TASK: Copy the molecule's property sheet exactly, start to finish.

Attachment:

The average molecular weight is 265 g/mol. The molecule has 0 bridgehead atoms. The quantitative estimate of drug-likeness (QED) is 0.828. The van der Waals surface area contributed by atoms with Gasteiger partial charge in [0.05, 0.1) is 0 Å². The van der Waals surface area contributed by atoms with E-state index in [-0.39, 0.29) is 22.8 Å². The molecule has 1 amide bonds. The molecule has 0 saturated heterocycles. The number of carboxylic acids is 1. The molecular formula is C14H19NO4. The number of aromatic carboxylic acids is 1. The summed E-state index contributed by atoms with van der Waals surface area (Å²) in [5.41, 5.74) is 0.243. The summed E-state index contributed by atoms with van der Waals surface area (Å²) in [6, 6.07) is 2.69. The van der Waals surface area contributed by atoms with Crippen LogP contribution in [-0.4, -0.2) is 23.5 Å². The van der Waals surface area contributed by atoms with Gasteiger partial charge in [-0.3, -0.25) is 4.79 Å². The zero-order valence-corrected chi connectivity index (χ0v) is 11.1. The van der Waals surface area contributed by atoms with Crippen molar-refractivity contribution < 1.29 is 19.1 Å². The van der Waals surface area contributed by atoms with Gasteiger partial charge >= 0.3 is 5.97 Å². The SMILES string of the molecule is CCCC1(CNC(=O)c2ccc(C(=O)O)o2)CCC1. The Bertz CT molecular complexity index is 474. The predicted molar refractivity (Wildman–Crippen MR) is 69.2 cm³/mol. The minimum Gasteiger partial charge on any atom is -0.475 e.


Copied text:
The average molecular weight is 265 g/mol. The molecule has 0 bridgehead atoms. The quantitative estimate of drug-likeness (QED) is 0.828. The van der Waals surface area contributed by atoms with Gasteiger partial charge in [0.05, 0.1) is 0 Å². The van der Waals surface area contributed by atoms with E-state index in [-0.39, 0.29) is 22.8 Å². The molecule has 1 amide bonds. The molecule has 0 saturated heterocycles. The number of carboxylic acids is 1. The molecular formula is C14H19NO4. The number of aromatic carboxylic acids is 1. The summed E-state index contributed by atoms with van der Waals surface area (Å²) in [5.41, 5.74) is 0.243. The summed E-state index contributed by atoms with van der Waals surface area (Å²) in [6, 6.07) is 2.69. The van der Waals surface area contributed by atoms with Crippen LogP contribution in [-0.4, -0.2) is 23.5 Å². The van der Waals surface area contributed by atoms with Gasteiger partial charge in [-0.3, -0.25) is 4.79 Å². The zero-order valence-corrected chi connectivity index (χ0v) is 11.1. The van der Waals surface area contributed by atoms with Crippen molar-refractivity contribution < 1.29 is 19.1 Å². The van der Waals surface area contributed by atoms with Gasteiger partial charge >= 0.3 is 5.97 Å². The SMILES string of the molecule is CCCC1(CNC(=O)c2ccc(C(=O)O)o2)CCC1. The Bertz CT molecular complexity index is 474. The predicted molar refractivity (Wildman–Crippen MR) is 69.2 cm³/mol. The minimum Gasteiger partial charge on any atom is -0.475 e.